There is a complex history of migrations and plague outbreaks in Northeastern Asia.
That is the essence of an international archaeogenetic study published in Science Advances and led by Stockholm University’s Department of Archaeology and Classical Studies. The study examined genomic data of 40 individuals excavated in northeastern Asia from archaeological remains.
Anders Götherström, professor at the Center for Paleogenetics of the University of Stockholm and lead author of the study, says: “It’s striking that we find everything here, both continuity and recurrent migrations, as well as disease-related bacteria,”
The researchers found that demographic events have occurred in the past that apply to the entire region of Lake Baikal.
There was, for instance, a migration event about 8300 years ago that could be observed both east and west of Lake Baikal.
But events specific to each of the two areas were also present.
While the areas west of Lake Baikal are proof of recurrent migration and intense mobility, the areas east of Lake Baikal have maintained long-term continuity for millennia, with limited mobility apparently from other regions.
“It is fascinating that our data reveal complex and contrasting patterns of demographic change in one of the most sparsely populated regions on Earth; including remarkable gene flow and, at the same time, genetic continuity without major demographic changes in the two areas around Lake Baikal,” says lead author Gulsah Merve Kilinc, a former postdoctoral researcher at the Department of Archaeology.
The study also provides some new clues to the history of the people living in northern Greenland and Canada, the Paleo-Inuit groups.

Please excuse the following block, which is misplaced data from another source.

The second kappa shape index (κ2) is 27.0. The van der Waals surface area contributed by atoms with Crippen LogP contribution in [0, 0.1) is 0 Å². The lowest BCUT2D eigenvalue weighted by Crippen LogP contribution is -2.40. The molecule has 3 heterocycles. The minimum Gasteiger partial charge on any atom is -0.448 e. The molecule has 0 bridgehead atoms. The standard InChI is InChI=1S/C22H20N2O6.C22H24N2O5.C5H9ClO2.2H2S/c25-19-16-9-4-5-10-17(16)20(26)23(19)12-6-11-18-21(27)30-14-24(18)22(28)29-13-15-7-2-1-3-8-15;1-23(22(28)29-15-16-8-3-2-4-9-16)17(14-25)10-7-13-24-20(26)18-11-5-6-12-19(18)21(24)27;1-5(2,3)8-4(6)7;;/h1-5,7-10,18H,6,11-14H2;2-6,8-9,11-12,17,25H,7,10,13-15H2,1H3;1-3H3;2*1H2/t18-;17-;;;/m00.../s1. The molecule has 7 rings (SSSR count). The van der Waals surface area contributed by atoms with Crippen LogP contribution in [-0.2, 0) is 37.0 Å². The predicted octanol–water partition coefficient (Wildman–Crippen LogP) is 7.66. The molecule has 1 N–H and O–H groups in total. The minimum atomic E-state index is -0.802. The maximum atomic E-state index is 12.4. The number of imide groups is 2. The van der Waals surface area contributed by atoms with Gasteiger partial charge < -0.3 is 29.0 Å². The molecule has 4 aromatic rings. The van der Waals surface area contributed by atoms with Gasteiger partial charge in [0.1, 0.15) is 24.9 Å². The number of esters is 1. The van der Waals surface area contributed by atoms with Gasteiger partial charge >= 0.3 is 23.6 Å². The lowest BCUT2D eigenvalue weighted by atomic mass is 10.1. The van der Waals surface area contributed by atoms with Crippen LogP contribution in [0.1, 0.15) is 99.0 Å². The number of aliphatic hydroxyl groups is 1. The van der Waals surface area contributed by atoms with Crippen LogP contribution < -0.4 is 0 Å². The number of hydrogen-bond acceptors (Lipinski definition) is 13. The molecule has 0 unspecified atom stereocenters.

While it has been suggested that a role in the early history of the Paleo-Inuit was played by the so-called Belkachi complex, a cultural group in the Baikal region, it was not possible to study this in detail.
Analyses of remains of an individual linked to the Belkachi cultural complex, dated more than 6000 years before present, now show that there is a link on Greenland to a previously published Paleo-Inuit (Saqqaq) individual (dated approximately 4000 years BP).
“This is the first genetic evidence of a link between a Neolithic human group in Yakutia and the later Paleo-Inuit groups, and this will inspire new research on demographic evolution,” says Jan Storå, a professor at the Department of Archaeology and Classical Studies at the University of Stockholm’s Osteoarchaeological Research Laboratory.
Finally, new data on the easternmost occurrences of the Yersinia pestis bacterium, the plague, is provided by the study. DNA from Yersinia pestis was carried by an individual from the Lena Basin, dated to about 3800 years ago and buried with individuals that proved to be genetically closely related.
Yersinia pestis was also carried by a person from the region west of Lake Baikal, dating to around 4400 years ago.
Interestingly, judging from genomic data, the population west of Lake Baikal appears to have declined about 4400 years ago.
“Although we need more data, our discovery of a decrease in effective population size that coincided with the appearance of Yersinia pestis suggests the possible presence of a prehistoric plague – possibly a pandemic. However, this is only a conjecture that remains to be confirmed,” says Emrah Kirdök, a former postdoctoral researcher at Stockholm University’s Department of Archaeology and Ancient Studies and currently a lecturer at Mersin University in Turkey.
Reference: “Human population dynamics and Yersinia pestis in ancient northeast Asia” by Gülsah Merve Kilinç, Natalija Kashuba, Dilek Koptekin, Nora Bergfeldt, Handan Melike Dönertas, Ricardo Rodríguez-Varela, Dmitrij Shergin, Grigorij Ivanov, Dmitrii Kichigin, Kjunnej Pestereva, Denis Volkov, Pavel Mandryka, Artur Kharinskii, Alexey Tishkin, Evgeniy Ineshin, Evgeniy Kovychev, Aleksandr Stepanov, Love Dalén, Torsten Günther, Emrah Kirdök, Mattias Jakobsson, Mehmet Somel, Maja Krzewinska, Jan Storå, and Anders Götherström, 6 Januaray 2021, Science Advances. DOI: 10.1126/sciadv.abc4587